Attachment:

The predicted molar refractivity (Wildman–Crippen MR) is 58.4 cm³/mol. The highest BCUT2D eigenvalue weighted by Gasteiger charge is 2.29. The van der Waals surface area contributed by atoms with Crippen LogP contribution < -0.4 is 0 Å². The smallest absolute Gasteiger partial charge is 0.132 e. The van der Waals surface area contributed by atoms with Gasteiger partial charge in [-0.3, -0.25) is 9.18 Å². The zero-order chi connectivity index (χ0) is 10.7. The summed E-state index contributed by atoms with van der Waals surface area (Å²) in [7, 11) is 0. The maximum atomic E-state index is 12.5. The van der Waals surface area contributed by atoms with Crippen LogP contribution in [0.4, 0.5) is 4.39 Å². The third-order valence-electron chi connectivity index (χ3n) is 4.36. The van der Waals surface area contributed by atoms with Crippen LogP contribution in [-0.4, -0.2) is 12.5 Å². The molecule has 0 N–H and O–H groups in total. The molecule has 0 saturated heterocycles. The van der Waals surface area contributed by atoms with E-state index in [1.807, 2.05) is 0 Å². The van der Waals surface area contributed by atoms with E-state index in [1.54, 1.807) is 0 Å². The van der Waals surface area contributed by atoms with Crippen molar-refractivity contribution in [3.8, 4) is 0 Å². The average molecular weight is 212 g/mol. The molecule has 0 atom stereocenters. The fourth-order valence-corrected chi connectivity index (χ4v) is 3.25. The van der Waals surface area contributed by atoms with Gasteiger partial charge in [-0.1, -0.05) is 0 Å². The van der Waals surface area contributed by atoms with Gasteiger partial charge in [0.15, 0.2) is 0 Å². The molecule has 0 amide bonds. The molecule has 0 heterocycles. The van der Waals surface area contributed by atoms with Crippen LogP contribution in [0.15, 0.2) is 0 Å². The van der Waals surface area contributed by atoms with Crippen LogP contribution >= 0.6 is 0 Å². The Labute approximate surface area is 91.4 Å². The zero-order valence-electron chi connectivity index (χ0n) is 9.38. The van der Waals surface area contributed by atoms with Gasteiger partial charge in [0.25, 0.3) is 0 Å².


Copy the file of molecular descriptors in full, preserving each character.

The predicted molar refractivity (Wildman–Crippen MR) is 58.4 cm³/mol. The highest BCUT2D eigenvalue weighted by Gasteiger charge is 2.29. The van der Waals surface area contributed by atoms with Crippen LogP contribution < -0.4 is 0 Å². The smallest absolute Gasteiger partial charge is 0.132 e. The van der Waals surface area contributed by atoms with Gasteiger partial charge in [-0.3, -0.25) is 9.18 Å². The zero-order chi connectivity index (χ0) is 10.7. The summed E-state index contributed by atoms with van der Waals surface area (Å²) in [7, 11) is 0. The maximum atomic E-state index is 12.5. The van der Waals surface area contributed by atoms with Crippen LogP contribution in [0.4, 0.5) is 4.39 Å². The third-order valence-electron chi connectivity index (χ3n) is 4.36. The van der Waals surface area contributed by atoms with Crippen LogP contribution in [-0.4, -0.2) is 12.5 Å². The molecule has 0 N–H and O–H groups in total. The molecule has 0 saturated heterocycles. The van der Waals surface area contributed by atoms with E-state index in [1.807, 2.05) is 0 Å². The van der Waals surface area contributed by atoms with E-state index in [1.54, 1.807) is 0 Å². The van der Waals surface area contributed by atoms with Crippen molar-refractivity contribution in [3.8, 4) is 0 Å². The average molecular weight is 212 g/mol. The molecule has 0 atom stereocenters. The fourth-order valence-corrected chi connectivity index (χ4v) is 3.25. The van der Waals surface area contributed by atoms with Gasteiger partial charge in [-0.1, -0.05) is 0 Å². The van der Waals surface area contributed by atoms with Gasteiger partial charge in [0.15, 0.2) is 0 Å². The molecule has 0 amide bonds. The molecule has 0 heterocycles. The van der Waals surface area contributed by atoms with Crippen LogP contribution in [0.15, 0.2) is 0 Å². The van der Waals surface area contributed by atoms with Crippen LogP contribution >= 0.6 is 0 Å². The Labute approximate surface area is 91.4 Å². The zero-order valence-electron chi connectivity index (χ0n) is 9.38. The van der Waals surface area contributed by atoms with Gasteiger partial charge in [0.25, 0.3) is 0 Å².